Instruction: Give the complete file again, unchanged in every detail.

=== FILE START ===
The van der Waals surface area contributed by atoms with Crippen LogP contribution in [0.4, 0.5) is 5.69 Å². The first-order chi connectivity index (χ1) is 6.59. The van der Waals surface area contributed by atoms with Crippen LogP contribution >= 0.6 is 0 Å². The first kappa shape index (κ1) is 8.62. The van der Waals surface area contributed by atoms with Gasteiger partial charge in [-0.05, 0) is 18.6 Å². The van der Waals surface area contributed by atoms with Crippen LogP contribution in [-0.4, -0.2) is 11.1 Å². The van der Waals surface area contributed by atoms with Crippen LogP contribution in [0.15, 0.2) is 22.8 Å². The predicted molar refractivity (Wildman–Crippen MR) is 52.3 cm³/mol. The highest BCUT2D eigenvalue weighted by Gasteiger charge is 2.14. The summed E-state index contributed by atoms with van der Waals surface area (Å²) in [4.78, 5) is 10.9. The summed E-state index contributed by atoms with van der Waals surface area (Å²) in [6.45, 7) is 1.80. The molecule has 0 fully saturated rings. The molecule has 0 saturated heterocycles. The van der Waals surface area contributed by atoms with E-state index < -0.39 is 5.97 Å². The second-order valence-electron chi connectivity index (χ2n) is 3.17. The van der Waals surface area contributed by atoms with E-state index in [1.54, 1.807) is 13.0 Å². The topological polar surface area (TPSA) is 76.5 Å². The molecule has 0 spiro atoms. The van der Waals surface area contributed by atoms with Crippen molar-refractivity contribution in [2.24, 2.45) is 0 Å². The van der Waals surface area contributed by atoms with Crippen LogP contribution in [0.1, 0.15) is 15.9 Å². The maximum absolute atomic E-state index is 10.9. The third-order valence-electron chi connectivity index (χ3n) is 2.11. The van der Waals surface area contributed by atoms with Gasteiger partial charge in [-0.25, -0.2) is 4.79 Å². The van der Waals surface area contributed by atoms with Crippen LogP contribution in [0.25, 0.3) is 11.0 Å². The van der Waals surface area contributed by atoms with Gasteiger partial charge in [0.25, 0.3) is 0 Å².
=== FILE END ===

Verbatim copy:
The van der Waals surface area contributed by atoms with Crippen LogP contribution in [0.4, 0.5) is 5.69 Å². The first-order chi connectivity index (χ1) is 6.59. The van der Waals surface area contributed by atoms with Crippen LogP contribution >= 0.6 is 0 Å². The first kappa shape index (κ1) is 8.62. The van der Waals surface area contributed by atoms with Gasteiger partial charge in [-0.05, 0) is 18.6 Å². The van der Waals surface area contributed by atoms with Crippen LogP contribution in [-0.4, -0.2) is 11.1 Å². The van der Waals surface area contributed by atoms with Crippen LogP contribution in [0.15, 0.2) is 22.8 Å². The predicted molar refractivity (Wildman–Crippen MR) is 52.3 cm³/mol. The highest BCUT2D eigenvalue weighted by Gasteiger charge is 2.14. The summed E-state index contributed by atoms with van der Waals surface area (Å²) in [4.78, 5) is 10.9. The summed E-state index contributed by atoms with van der Waals surface area (Å²) in [6.45, 7) is 1.80. The molecule has 0 fully saturated rings. The molecule has 0 saturated heterocycles. The van der Waals surface area contributed by atoms with E-state index < -0.39 is 5.97 Å². The second-order valence-electron chi connectivity index (χ2n) is 3.17. The van der Waals surface area contributed by atoms with E-state index in [1.54, 1.807) is 13.0 Å². The topological polar surface area (TPSA) is 76.5 Å². The molecule has 0 spiro atoms. The van der Waals surface area contributed by atoms with Crippen molar-refractivity contribution in [2.24, 2.45) is 0 Å². The van der Waals surface area contributed by atoms with Crippen LogP contribution in [0.1, 0.15) is 15.9 Å². The maximum absolute atomic E-state index is 10.9. The third-order valence-electron chi connectivity index (χ3n) is 2.11. The van der Waals surface area contributed by atoms with Gasteiger partial charge in [-0.25, -0.2) is 4.79 Å². The van der Waals surface area contributed by atoms with Crippen LogP contribution in [0.25, 0.3) is 11.0 Å². The van der Waals surface area contributed by atoms with Gasteiger partial charge in [0.25, 0.3) is 0 Å².